China’s robotics revolution falls behind target as technology gap with rivals Japan, Germany persists
- Robots made by Chinese companies accounted for about 39 per cent of the domestic market last year, according to Shenzhen Gaogong Industry Research
- Beijing’s ‘Made in China 2025’ plan set a target for local robot manufacturers to supply half of the domestic market by 2020 and 70 per cent by 2025
China’s robotics industry has fallen behind targets set out by Beijing in a plan to upgrade the industrial sector, despite production surging 19.1 per cent last year, research shows.
Robots produced by Chinese companies made up about 39 per cent of the domestic market last year, while Chinese computer chips were used in 45 per cent of locally-made machines, up from 12 per cent in 2016, according to the market research firm.
Lu Zhangyuan, the director of GGII, said China had failed to reach the 2020 target because there was still a large gap in core technology between home-grown and foreign brands.
“Confidence on home-grown industrial brands has not been fully established on the user end, especially in the high-end industries such as automotive and 3C [manufacturing], which are still dominated by foreign brands,” he said.
Ning Xi, chair professor of robotics and automation at the University of Hong Kong, said he was not surprised China failed to hit its goal, because “the market has been significantly impacted by both the trade war and the pandemic”.
However, the recovery in the sector would be stronger than other industries as “demand is still there”, he added.
China’s government has showered the robotics industry with lavish subsidies that account for roughly 20 per cent of its net profit, according to Sinolink Securities, a financial services firm. State support for the sector has made it a frequent target of Washington, which says it exemplifies China’s unfair trade practices.
China has been the world’s largest industrial robot market since 2013 and accounted for 38 per cent of total installations in 2017-18. In 2019, 140,492 units were installed in factories around the country, 9 per cent less than in 2018 but still more than the number of robots installed in Europe and the Americas combined, according to the International Federation of Robotics.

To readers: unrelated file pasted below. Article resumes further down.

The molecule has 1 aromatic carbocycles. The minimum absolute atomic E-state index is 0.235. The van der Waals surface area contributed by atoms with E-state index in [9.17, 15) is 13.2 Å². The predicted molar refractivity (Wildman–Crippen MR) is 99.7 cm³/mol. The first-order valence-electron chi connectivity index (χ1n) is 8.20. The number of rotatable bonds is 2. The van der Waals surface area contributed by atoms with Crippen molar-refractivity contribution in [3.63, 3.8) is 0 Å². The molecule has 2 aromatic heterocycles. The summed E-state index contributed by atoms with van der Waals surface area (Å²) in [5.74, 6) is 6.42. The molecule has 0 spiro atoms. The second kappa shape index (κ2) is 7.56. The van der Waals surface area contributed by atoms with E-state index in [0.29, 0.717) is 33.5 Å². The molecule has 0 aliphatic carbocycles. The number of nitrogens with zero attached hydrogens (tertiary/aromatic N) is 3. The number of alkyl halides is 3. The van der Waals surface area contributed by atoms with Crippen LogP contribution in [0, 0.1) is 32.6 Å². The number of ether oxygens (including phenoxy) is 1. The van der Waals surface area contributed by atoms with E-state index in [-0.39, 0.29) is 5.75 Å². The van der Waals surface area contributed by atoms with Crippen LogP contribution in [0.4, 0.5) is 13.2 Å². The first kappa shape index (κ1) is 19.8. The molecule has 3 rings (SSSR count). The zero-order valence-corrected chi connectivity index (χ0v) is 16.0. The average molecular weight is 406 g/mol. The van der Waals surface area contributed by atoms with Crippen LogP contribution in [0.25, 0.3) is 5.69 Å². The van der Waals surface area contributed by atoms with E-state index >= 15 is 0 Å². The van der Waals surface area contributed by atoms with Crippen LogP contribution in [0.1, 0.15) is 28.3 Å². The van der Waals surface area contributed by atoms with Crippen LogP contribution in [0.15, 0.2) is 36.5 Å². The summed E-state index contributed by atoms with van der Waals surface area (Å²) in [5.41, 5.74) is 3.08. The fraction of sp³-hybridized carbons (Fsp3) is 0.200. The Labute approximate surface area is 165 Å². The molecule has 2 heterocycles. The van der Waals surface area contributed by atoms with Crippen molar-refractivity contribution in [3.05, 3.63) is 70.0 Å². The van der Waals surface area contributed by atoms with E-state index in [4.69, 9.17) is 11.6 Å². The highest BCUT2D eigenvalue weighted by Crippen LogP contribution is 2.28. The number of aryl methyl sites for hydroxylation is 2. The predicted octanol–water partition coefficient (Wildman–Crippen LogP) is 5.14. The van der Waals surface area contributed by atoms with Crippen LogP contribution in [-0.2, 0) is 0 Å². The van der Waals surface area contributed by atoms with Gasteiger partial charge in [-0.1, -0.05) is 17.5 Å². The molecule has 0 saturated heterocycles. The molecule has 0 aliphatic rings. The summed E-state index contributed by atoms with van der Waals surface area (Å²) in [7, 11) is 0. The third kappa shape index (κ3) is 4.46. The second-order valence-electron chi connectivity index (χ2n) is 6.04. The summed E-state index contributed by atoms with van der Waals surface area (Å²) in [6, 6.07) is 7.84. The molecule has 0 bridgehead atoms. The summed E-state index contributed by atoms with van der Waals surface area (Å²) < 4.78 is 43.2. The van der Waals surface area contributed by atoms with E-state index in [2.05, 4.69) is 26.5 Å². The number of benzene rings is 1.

Manufacturing of speed reducers and servomotors, two core components of industrial robots, are still dominated by Japan, especially in the mid to high-end market.
More than 75 per cent of reducers used in China are imported from Japanese engineering companies like Nabtesco and Harmonic Drive Systems, according to analysts from HSBC Holdings.
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These components account for more than a third of the cost of industrial robots made in China, compared to 12 per cent for those produced in Japan.
But Chinese manufacturers have been gradually replacing foreign controllers, another key component, with home-grown brands, according to a report by Zhongtai Securities, which was published last month.
Last year, China increased the number of industrial robot units it produced by 19.1 per cent on year to 237,068, with 29,706 built in December alone, up 32.4 per compared to a year earlier, according to the Ministry of Industry and Information Technology (MIIT).
The operating income of larger industrial robot manufacturers – those with an annual income of above 20 million yuan – registered a year-on-year increase of 6 per cent in 2020, MIIT data showed.
Still, overseas manufacturers should not be worried about Chinese competitors just yet, said Xi.
“Japan and Germany now have competitive advantages because they had the right approach and made investments many years ago,” he said.
“But to maintain that, you have to continue to invest in R&D. China is doing the same thing, trying to catch up.
“It’s very difficult to predict the winner, but the bottom line is, as long as you keep advancing the technology and stay in the frontier of the technology, you always have a competitive advantage,” he said.